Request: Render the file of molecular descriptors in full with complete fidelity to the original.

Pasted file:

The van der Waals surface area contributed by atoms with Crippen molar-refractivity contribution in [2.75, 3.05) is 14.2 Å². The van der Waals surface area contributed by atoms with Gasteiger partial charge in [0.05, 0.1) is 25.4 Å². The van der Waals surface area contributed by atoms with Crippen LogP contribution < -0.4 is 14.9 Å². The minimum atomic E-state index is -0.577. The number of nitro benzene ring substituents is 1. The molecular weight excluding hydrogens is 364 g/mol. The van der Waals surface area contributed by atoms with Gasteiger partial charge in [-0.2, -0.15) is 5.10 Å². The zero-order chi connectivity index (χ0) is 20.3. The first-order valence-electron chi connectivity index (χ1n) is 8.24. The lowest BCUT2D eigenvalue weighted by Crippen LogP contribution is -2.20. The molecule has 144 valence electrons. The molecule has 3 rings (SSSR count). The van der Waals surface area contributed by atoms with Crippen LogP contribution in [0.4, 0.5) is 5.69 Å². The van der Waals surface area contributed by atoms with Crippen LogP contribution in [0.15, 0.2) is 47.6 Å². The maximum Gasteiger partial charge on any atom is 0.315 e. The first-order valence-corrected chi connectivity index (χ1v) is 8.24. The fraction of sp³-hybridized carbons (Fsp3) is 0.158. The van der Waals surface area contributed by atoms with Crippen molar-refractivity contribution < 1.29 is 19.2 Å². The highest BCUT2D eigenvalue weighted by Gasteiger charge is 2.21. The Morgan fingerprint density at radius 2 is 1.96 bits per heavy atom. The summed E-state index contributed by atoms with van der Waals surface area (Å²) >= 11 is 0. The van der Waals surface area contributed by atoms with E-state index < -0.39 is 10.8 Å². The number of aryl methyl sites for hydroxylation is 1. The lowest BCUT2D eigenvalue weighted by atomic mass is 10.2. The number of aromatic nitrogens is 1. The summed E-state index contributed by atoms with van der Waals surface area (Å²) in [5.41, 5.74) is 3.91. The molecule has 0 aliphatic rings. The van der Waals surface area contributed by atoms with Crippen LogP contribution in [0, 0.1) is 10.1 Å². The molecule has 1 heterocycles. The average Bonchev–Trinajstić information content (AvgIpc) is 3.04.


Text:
The van der Waals surface area contributed by atoms with Crippen molar-refractivity contribution in [2.75, 3.05) is 14.2 Å². The van der Waals surface area contributed by atoms with Gasteiger partial charge in [0.05, 0.1) is 25.4 Å². The van der Waals surface area contributed by atoms with Crippen LogP contribution < -0.4 is 14.9 Å². The minimum atomic E-state index is -0.577. The number of nitro benzene ring substituents is 1. The molecular weight excluding hydrogens is 364 g/mol. The van der Waals surface area contributed by atoms with Gasteiger partial charge in [-0.2, -0.15) is 5.10 Å². The zero-order chi connectivity index (χ0) is 20.3. The first-order valence-electron chi connectivity index (χ1n) is 8.24. The lowest BCUT2D eigenvalue weighted by Crippen LogP contribution is -2.20. The molecule has 144 valence electrons. The molecule has 3 rings (SSSR count). The van der Waals surface area contributed by atoms with Crippen LogP contribution in [0.4, 0.5) is 5.69 Å². The van der Waals surface area contributed by atoms with Crippen LogP contribution in [0.15, 0.2) is 47.6 Å². The maximum Gasteiger partial charge on any atom is 0.315 e. The first-order valence-corrected chi connectivity index (χ1v) is 8.24. The fraction of sp³-hybridized carbons (Fsp3) is 0.158. The van der Waals surface area contributed by atoms with Crippen molar-refractivity contribution < 1.29 is 19.2 Å². The highest BCUT2D eigenvalue weighted by Gasteiger charge is 2.21. The Morgan fingerprint density at radius 2 is 1.96 bits per heavy atom. The summed E-state index contributed by atoms with van der Waals surface area (Å²) >= 11 is 0. The van der Waals surface area contributed by atoms with E-state index < -0.39 is 10.8 Å². The number of aryl methyl sites for hydroxylation is 1. The lowest BCUT2D eigenvalue weighted by atomic mass is 10.2. The number of aromatic nitrogens is 1. The summed E-state index contributed by atoms with van der Waals surface area (Å²) in [5.41, 5.74) is 3.91. The molecule has 0 aliphatic rings. The van der Waals surface area contributed by atoms with Crippen LogP contribution in [0, 0.1) is 10.1 Å². The molecule has 1 heterocycles. The average Bonchev–Trinajstić information content (AvgIpc) is 3.04.